Does character matter?
Weaving wisdom and insight with the life stories of fascinating people, in The Road to Character, David Brooks offers a much needed book. Each chapter focuses on a different person and theme. Through the lives of people like Frances Perkins, Dwight Eisenhower, Dorothy Day, George Marshall, A. Philip Randolph and Bayard Rustin, George Eliot (Mary Anne Evans), Augustine, Samuel Johnson and Montaigne, we consider dignity, struggle, self-mastery, love, self-examination and more.
begins, though, with the categories of Adam I and Adam II–Adam I being external-oriented and achievement-oriented while Adam II is internally focused, seeking inner character. Adam II seeks to embody certain moral qualities, to have an inner center, a sense of calling. While we are all no doubt a mix of Adam I and Adam II, Brooks pays special attention in this book to Adam II.
One theme he notes is that several people he highlights, like Frances Perkins (the first woman U.S. cabinet member), were socially liberal and daring but personally conservative–self-disciplined, guarding against self-glorification. Perkins was reticent, private, kept her personal life separate. But in public life she pushed the boundaries for women and for workers.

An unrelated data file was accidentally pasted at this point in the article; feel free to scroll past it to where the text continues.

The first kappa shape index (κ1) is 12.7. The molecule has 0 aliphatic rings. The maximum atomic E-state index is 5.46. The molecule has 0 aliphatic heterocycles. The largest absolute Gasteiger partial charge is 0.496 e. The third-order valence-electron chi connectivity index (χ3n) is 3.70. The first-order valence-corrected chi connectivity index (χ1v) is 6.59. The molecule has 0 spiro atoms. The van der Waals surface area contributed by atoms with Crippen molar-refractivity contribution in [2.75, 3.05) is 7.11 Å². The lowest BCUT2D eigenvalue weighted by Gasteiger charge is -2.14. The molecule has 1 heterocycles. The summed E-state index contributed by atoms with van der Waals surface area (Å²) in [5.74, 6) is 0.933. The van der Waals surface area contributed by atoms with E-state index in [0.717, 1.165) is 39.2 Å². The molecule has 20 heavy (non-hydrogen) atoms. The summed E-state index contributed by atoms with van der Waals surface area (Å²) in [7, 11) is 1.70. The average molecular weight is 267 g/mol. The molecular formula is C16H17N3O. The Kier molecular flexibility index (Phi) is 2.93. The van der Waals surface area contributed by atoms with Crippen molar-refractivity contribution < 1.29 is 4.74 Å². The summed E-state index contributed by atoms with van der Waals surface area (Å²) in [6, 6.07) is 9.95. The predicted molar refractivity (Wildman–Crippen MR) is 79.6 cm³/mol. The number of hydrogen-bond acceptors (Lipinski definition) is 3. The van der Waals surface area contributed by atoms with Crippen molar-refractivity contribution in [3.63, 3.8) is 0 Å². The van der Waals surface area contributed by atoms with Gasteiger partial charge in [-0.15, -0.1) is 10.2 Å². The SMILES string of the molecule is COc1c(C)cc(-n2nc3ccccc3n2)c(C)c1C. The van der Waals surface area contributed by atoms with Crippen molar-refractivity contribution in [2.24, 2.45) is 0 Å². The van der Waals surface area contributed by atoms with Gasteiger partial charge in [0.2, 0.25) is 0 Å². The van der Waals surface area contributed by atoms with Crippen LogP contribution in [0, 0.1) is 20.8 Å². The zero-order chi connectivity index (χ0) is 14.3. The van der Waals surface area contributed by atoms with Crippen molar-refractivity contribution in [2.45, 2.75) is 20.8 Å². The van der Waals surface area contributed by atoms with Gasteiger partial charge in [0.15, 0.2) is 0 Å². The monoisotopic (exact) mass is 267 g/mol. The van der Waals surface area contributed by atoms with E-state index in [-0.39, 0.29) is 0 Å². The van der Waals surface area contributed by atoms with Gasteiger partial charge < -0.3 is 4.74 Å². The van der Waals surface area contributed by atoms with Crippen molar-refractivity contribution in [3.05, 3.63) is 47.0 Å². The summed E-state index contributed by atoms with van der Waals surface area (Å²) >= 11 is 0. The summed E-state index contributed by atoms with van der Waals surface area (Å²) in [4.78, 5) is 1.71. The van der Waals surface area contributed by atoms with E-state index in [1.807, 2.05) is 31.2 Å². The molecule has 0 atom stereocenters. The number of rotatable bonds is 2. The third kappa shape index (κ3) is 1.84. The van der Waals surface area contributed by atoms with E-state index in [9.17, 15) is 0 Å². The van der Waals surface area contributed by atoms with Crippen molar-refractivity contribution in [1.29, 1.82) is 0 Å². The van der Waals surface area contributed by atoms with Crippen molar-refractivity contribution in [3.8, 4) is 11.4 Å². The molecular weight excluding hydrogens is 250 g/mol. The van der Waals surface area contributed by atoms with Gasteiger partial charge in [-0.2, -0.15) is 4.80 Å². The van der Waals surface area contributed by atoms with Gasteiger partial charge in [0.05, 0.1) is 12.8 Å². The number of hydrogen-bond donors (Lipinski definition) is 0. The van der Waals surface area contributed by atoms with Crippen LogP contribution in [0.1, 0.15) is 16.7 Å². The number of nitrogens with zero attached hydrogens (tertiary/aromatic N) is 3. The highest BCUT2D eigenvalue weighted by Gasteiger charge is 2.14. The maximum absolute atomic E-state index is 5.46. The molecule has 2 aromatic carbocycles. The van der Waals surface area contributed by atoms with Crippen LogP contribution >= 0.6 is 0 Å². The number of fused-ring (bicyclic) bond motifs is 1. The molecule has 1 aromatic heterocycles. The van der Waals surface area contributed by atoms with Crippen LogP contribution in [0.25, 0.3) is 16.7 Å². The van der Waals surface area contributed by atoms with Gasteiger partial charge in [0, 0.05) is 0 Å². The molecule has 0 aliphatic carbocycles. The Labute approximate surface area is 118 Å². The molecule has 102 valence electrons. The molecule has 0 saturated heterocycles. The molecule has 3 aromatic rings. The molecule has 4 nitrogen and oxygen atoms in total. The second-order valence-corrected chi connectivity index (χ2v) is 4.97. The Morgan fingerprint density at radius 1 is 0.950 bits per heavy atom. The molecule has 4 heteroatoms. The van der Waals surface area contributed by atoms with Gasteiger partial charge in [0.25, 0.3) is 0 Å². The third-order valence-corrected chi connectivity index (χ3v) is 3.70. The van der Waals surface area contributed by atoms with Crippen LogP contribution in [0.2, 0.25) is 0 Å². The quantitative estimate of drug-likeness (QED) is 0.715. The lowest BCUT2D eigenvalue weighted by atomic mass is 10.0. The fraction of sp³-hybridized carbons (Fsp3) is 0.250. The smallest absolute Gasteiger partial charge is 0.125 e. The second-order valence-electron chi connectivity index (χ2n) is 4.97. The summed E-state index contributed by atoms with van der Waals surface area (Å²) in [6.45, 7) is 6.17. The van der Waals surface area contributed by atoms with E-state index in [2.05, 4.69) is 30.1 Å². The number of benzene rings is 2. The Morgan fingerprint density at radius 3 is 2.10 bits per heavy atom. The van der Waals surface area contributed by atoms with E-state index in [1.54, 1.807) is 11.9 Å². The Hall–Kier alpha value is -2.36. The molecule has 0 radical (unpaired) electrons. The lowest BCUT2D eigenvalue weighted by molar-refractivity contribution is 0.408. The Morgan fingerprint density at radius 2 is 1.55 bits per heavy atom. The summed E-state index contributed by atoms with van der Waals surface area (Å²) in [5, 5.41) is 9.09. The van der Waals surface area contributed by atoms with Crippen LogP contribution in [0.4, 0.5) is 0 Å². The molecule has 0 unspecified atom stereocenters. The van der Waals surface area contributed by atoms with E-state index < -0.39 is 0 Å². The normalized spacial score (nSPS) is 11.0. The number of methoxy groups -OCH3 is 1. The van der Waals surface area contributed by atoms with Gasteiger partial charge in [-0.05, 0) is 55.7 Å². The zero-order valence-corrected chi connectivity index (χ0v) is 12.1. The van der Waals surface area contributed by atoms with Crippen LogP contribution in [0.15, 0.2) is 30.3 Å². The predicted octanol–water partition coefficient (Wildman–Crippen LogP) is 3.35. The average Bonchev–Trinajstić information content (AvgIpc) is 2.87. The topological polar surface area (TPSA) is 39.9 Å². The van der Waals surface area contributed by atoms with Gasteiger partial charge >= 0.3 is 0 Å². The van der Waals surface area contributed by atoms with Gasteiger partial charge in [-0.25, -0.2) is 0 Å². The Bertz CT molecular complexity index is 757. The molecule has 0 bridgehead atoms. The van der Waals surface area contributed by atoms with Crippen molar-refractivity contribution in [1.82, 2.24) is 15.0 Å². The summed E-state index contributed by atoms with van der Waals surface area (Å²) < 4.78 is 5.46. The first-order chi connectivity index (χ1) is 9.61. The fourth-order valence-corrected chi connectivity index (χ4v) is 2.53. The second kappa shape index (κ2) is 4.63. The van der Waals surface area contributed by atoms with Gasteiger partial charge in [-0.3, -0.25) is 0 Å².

Another theme is what Brooks refers to as the “crooked timber” school of humanity, people who are very aware of their flaws and as a result, push against their bent selves to achieve strength. This is especially highlighted in the moral realism of Samuel Johnson, Dorothy Day and George Eliot.
Related to this, Brooks sees sin is a valuable concept. “Sin is not some demonic thing. It’s just our perverse tendency to f___ things up, to favor the short term over the long term, the lower over the higher. Sin, when it is committed over and over again, hardens into a loyalty to a lower love” (p. 55).
last chapter he makes the case that the shift from a culture of humility to a culture of the Big Me, from emphasis on people of depth to people with a thin veneer, has not come over the last fifty years. Certainly there has been plenty of self-promoting individualism during that time.
Rather, the shift came about two hundred years ago with the rise of the romantic movement. Realists distrusted the self while romantics idealized the self. Interestingly, Brooks says we need both dimensions. The problem is that the romantic side has overwhelmed the moral realist side in recent decades, and we need to rebalance.
This is an extremely worthwhile book that pushes us to answer many key questions for ourselves:
How is character formed?
How do achievement or character go together and fight against each other?
What have we found helpful in cultivating an inner life?
What hinders us from developing character?
And, yes, does character matter?